Global finance


The real revolution on Wall Street


High tech meets high finance


Events on Wall Street have become so strange that Netflix is said to be planning a show to immortalise them. But what should be the plot? One story is of an anti-establishment movement causing chaos in high finance, just as it has in politics. Another is how volatile shares, strutting online traders and cash-crunches at brokerage firms signal that a toppy market is poised to crash. Both gloss over what is really going on. Information technology is being used to make trading free, shift information flows and catalyse new business models, transforming how markets work (see article). And, despite the clamour of recent weeks, this promises to bring big long-term benefits.


Don’t expect screenwriters to dwell on that, obviously. Their focus will be the 8m followers of WallStreetBets, an investment forum on Reddit, who have invented a new financial adventurism: call it swarm trading. Together, they bid up the prices of some obscure firms in late January. This triggered vast losses at hedge funds that had bet on share prices falling (see Buttonwood). And it led to a cash squeeze at online brokers which must post collateral if volatility rises. Since January 28th the most prominent, Robinhood, has raised $3.4bn to shore itself up.


Part of the reason for this is that government bail-outs have put a floor under risky debt. Banks have so much spare cash—JPMorgan Chase’s pile has risen by $580bn in the pandemic—that they are turning depositors away. Instead of using the lockdown to learn Mandarin and discover Tolstoy, some people have used their stimulus cheques to daytrade. Although the whiff of mania is alarming, you can find reasons to support today’s prices. When interest rates are so low, other assets look relatively attractive. Compared with the real yield on five-year Treasuries, shares are cheaper than before the crash of 2000.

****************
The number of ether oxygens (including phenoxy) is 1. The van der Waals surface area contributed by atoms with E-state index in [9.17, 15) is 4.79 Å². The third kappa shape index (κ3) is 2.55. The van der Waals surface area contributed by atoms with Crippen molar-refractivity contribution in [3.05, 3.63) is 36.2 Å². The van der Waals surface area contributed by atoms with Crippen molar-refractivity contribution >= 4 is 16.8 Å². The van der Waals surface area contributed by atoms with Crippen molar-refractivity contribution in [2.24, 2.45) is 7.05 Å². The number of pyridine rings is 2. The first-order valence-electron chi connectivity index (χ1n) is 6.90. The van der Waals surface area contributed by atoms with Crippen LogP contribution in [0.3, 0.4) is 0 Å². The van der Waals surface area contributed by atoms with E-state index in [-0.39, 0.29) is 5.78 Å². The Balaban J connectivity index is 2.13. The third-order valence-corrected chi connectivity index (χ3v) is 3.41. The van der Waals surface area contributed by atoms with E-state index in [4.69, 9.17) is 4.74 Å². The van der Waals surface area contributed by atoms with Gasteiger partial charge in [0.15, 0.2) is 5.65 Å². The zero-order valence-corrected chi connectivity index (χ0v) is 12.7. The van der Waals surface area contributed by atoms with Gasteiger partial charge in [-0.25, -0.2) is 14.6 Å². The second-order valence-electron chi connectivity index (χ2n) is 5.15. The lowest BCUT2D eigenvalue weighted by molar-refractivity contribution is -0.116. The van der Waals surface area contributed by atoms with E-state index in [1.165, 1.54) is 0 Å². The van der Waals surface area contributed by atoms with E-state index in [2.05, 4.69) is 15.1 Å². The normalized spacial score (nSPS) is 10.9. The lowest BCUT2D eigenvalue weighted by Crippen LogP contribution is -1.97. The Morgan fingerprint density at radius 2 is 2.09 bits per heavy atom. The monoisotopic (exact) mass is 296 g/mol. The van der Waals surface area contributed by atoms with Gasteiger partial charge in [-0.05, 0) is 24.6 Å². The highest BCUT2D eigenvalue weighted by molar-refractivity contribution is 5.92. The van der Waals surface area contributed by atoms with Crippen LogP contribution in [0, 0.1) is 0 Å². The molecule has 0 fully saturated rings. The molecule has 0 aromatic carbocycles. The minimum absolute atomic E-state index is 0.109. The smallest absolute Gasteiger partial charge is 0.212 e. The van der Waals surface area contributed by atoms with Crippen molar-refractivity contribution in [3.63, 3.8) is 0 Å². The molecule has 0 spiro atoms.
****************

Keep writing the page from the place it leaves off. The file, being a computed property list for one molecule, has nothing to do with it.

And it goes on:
Yet the excitement also reflects a fundamental shift in finance. In recent decades trading costs for shares have collapsed to roughly zero. The first to benefit were quantitative funds and big asset managers such as BlackRock. Now retail investors are included, which is why they accounted for a quarter of all trading in January. Meanwhile, information flows, the lifeblood of markets, are being disaggregated. News about firms and the economy used to come from reports and meetings governed by insider-trading and market-manipulation laws. Now a vast pool of instant data from scraping websites, tracking industrial sensors and monitoring social-media chatter is available to those with a screen and the time to spare. Last, new business models are passing Wall Street by. spacs are a Silicon Valley rebellion against the cost and rigidity of ipos. Robinhood, a tech platform from California, executes trades through Citadel, a broker in Chicago. In return for free trading, users’ trades are directed to brokers who, as on Facebook, pay to harvest the data from them.


Far from being a passing fad, the disruption of markets will intensify. Computers can aggregate baskets of illiquid assets and deploy algorithms to price similar but not identical assets, expanding the universe of assets that can be traded easily. A sharply rising proportion of bonds is being traded through liquid exchange-traded funds, intermediated by a new breed of marketmakers, such as Jane Street. Contenders such as Zillow are trying to make housing sales quick and cheap, and in time commercial-property and private-equity stakes may follow.

这次市场颠覆决非短暂的狂热,未来将会愈演愈烈。计算机能够汇集一篮子非流动资产,利用算法给相似但不完全相同的资产定价,从而不断增加易于交易的资产种类。通过易变现的交易所交易基金进行交易的债券比例急剧上升,由一种新型造市商作为中间商,例如Jane Street公司。Zillow这样的竞争者正在设法使房地产交易变得既快捷又便宜,商业地产和私募股权可能迟早也会效仿。

On paper this digitisation holds huge promise. More people will be able to gain access to markets cheaply, participate directly in the ownership of a broader range of assets and vote over how they are run. The cost of capital for today’s illiquid assets will fall. It will be easier to match your exposure to your appetite for risk.


Although that is thankfully not an option in America, the regulators’ toolkit does need to be upxed. It must be made clear that speculators, amateur and professional, will still bear losses, even if they attract sympathy from politicians. Irrationality thrives in online politics because it imposes no direct cost. By contrast, in markets losses act as a disciplining force. If today’s frothiest assets collapse, the bill could be perhaps $2trn: painful but not catastrophic in a stockmarket worth $44trn.


Don’t forget season two